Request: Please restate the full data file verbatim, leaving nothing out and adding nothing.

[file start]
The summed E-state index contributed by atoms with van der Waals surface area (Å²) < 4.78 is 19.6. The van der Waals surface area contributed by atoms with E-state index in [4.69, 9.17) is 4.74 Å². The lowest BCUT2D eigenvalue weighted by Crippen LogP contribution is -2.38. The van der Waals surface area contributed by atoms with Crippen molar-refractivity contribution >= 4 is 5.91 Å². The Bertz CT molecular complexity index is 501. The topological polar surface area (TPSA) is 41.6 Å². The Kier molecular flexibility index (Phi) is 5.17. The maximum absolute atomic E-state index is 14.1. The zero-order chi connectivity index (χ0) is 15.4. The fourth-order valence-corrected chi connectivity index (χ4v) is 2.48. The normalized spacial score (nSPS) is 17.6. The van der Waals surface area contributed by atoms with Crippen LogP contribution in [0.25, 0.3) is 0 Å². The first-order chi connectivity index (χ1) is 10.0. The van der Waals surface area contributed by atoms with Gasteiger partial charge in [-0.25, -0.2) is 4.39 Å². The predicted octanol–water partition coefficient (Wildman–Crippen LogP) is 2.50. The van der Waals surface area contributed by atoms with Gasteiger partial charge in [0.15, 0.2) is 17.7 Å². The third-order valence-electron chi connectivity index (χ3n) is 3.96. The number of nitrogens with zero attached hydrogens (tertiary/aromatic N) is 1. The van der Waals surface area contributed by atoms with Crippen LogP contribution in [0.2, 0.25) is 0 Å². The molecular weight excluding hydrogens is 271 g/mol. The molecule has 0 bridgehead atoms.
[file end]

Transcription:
The summed E-state index contributed by atoms with van der Waals surface area (Å²) < 4.78 is 19.6. The van der Waals surface area contributed by atoms with E-state index in [4.69, 9.17) is 4.74 Å². The lowest BCUT2D eigenvalue weighted by Crippen LogP contribution is -2.38. The van der Waals surface area contributed by atoms with Crippen molar-refractivity contribution >= 4 is 5.91 Å². The Bertz CT molecular complexity index is 501. The topological polar surface area (TPSA) is 41.6 Å². The Kier molecular flexibility index (Phi) is 5.17. The maximum absolute atomic E-state index is 14.1. The zero-order chi connectivity index (χ0) is 15.4. The fourth-order valence-corrected chi connectivity index (χ4v) is 2.48. The normalized spacial score (nSPS) is 17.6. The van der Waals surface area contributed by atoms with Crippen LogP contribution in [0.25, 0.3) is 0 Å². The first-order chi connectivity index (χ1) is 10.0. The van der Waals surface area contributed by atoms with Gasteiger partial charge in [-0.25, -0.2) is 4.39 Å². The predicted octanol–water partition coefficient (Wildman–Crippen LogP) is 2.50. The van der Waals surface area contributed by atoms with Gasteiger partial charge in [0.15, 0.2) is 17.7 Å². The third-order valence-electron chi connectivity index (χ3n) is 3.96. The number of nitrogens with zero attached hydrogens (tertiary/aromatic N) is 1. The van der Waals surface area contributed by atoms with Crippen LogP contribution in [0.2, 0.25) is 0 Å². The molecular weight excluding hydrogens is 271 g/mol. The molecule has 0 bridgehead atoms.